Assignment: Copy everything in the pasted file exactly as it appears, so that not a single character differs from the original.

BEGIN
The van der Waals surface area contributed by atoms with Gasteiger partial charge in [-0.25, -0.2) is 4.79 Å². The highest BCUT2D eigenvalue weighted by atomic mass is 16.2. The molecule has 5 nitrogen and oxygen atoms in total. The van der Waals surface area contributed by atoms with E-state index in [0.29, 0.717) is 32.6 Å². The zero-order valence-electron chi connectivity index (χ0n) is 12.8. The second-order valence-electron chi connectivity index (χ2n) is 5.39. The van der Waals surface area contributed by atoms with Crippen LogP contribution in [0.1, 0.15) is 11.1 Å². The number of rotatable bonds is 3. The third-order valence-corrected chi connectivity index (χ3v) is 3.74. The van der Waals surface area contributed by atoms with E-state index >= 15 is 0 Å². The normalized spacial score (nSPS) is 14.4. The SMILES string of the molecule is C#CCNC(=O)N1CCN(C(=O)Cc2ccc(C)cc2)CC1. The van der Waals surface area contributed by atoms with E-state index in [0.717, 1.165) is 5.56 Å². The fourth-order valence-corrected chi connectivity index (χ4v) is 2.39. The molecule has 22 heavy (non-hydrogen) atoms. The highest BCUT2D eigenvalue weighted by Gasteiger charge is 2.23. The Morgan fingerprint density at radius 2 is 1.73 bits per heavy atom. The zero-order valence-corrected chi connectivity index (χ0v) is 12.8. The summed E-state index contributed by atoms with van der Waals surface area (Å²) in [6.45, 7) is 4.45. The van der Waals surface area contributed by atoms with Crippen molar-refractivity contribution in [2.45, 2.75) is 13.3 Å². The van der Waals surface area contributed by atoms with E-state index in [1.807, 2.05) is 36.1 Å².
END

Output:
The van der Waals surface area contributed by atoms with Gasteiger partial charge in [-0.25, -0.2) is 4.79 Å². The highest BCUT2D eigenvalue weighted by atomic mass is 16.2. The molecule has 5 nitrogen and oxygen atoms in total. The van der Waals surface area contributed by atoms with E-state index in [0.29, 0.717) is 32.6 Å². The zero-order valence-electron chi connectivity index (χ0n) is 12.8. The second-order valence-electron chi connectivity index (χ2n) is 5.39. The van der Waals surface area contributed by atoms with Crippen LogP contribution in [0.1, 0.15) is 11.1 Å². The number of rotatable bonds is 3. The third-order valence-corrected chi connectivity index (χ3v) is 3.74. The van der Waals surface area contributed by atoms with E-state index >= 15 is 0 Å². The normalized spacial score (nSPS) is 14.4. The SMILES string of the molecule is C#CCNC(=O)N1CCN(C(=O)Cc2ccc(C)cc2)CC1. The van der Waals surface area contributed by atoms with E-state index in [0.717, 1.165) is 5.56 Å². The fourth-order valence-corrected chi connectivity index (χ4v) is 2.39. The molecule has 22 heavy (non-hydrogen) atoms. The highest BCUT2D eigenvalue weighted by Gasteiger charge is 2.23. The Morgan fingerprint density at radius 2 is 1.73 bits per heavy atom. The zero-order valence-corrected chi connectivity index (χ0v) is 12.8. The summed E-state index contributed by atoms with van der Waals surface area (Å²) in [6.45, 7) is 4.45. The van der Waals surface area contributed by atoms with Crippen molar-refractivity contribution in [2.45, 2.75) is 13.3 Å². The van der Waals surface area contributed by atoms with E-state index in [1.807, 2.05) is 36.1 Å².